1984 — Craig Claiborne’s Ultimate Chocolate Mousse from the esteemed New York Times restaurant critic, who took over as the newspaper’s food editor in 1957 and expanded its coverage of chefs and restaurants. He died in 2000.
1985 —Shrimp Creole from Emeril Lagasse, the former Commander’s Palace chef who was not yet a Food Network star when this recipe published.
1986 — Garlicky Braised Lamb Shanks with Sweet Peppers from Jeremiah Tower, the California chef behind Bay-area restaurants Chez Panisse and Stars, where he served this dish. Tower, Alice Waters and Wolfgang Puck are credited with establishing and popularizing California cuisine.
1987 — Deep Dish All American Cinnamon Apple Pie from baking expert Rose Levy Beranbaum, who macerates the apples in sugar before making a syrup from the apple liquid that releases from the fruit.
1988 — Grilled Korean-Style Short Ribs from Linda Burum and Linda Merinoff, Los Angeles food writers who shared this recipe with Food & Wine readers, most of whom weren’t yet hip to Korean cuisine.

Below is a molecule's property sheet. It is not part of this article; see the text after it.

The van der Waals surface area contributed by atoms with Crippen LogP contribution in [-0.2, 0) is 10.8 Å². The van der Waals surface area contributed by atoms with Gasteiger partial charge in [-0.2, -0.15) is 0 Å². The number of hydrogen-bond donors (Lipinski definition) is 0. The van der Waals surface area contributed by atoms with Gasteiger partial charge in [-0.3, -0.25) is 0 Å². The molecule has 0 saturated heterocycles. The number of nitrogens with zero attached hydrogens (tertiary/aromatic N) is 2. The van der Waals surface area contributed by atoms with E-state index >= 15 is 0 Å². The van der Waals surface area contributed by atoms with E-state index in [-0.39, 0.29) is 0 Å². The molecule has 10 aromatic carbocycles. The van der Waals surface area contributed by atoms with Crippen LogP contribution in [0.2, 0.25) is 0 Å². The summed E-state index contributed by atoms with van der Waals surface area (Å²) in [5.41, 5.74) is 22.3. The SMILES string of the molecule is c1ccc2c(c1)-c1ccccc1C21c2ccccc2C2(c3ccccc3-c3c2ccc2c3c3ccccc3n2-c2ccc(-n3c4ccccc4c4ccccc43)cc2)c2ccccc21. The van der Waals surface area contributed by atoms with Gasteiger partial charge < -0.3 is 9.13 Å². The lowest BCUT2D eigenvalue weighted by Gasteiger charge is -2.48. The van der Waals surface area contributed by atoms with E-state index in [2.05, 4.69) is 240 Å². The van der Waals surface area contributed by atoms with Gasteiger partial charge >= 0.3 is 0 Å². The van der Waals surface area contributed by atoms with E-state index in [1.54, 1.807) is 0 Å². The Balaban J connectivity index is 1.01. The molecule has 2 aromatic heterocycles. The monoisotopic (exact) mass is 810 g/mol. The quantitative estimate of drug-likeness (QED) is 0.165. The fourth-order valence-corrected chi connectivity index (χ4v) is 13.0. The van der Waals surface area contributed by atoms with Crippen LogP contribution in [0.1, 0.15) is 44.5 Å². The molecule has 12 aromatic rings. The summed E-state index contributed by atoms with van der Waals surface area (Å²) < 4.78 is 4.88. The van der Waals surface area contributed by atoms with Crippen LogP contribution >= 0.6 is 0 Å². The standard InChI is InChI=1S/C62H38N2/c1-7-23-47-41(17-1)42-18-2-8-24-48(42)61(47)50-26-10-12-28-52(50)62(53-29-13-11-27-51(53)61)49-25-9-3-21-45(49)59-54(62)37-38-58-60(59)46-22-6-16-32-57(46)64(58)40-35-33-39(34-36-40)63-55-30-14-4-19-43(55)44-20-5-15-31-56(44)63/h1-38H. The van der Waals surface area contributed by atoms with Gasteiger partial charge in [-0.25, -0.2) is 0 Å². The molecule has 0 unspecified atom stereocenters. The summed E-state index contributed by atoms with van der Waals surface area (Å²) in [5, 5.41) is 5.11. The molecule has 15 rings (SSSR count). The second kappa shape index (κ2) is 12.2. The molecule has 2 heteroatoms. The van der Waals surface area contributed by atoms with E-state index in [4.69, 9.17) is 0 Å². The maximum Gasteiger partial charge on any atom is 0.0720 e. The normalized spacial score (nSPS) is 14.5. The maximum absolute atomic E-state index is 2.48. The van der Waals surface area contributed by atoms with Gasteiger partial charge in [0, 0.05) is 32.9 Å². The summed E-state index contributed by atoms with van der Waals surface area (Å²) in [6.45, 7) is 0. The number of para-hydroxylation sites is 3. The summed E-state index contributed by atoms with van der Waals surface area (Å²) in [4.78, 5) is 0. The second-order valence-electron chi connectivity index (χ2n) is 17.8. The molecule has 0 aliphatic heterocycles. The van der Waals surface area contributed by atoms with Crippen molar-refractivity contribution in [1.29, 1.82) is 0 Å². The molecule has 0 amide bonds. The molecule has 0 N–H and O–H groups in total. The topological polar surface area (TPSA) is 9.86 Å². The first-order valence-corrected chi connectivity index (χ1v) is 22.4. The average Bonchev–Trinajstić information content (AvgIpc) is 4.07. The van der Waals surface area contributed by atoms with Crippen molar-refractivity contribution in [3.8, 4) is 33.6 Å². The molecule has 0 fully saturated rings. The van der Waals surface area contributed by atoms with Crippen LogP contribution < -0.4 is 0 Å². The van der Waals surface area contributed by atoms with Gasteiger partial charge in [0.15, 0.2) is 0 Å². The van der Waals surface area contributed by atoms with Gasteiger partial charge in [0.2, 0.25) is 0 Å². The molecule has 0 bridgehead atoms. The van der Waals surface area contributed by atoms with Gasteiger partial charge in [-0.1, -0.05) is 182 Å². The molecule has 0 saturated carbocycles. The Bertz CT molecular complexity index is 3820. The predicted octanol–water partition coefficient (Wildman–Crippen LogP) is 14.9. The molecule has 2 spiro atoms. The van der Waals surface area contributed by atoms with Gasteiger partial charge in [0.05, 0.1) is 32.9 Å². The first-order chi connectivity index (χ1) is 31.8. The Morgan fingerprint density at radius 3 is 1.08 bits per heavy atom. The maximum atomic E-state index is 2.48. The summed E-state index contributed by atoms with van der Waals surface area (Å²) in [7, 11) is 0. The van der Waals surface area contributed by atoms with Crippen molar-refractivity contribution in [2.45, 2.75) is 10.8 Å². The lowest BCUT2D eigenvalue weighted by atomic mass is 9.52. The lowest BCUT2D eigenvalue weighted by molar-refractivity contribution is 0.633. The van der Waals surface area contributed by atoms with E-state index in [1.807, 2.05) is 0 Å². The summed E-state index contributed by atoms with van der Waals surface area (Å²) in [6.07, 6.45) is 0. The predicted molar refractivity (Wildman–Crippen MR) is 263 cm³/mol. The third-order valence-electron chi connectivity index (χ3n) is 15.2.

1989 — Sizzling Pancakes, a savory Vietnamese pancake the Connecticut-based chef Binh Duong.
1990 — Baked Goat Cheese Salad, Alice Waters’ iconic salad from Chez Panisse in Berkeley.
1991 — Mom’s Citrus Meringue Pie from African-American foodways historian Jessica B. Harris.
1992 — Seared Salmon with Summer Vegetables from Michael Romano, the chef behind Union Square Cafe in New York City.
1993 — Swordfish Sicilian-Style from Marcella Hazan, the legendary Italian cookbook author who was a Food & Wine contributor in the 1990s.
1994 — Julia Child’s Ham Steaks in Maderia Sauce, a recipe that celebrated the humble cut of pork that America’s best-known food personality called a “fast entree for fancy people.”
1995 — Jerk Chicken from Paul Chung, a “self-taught cook of Chinese-Jamaican descent who worked in the Food & Wine mail room.”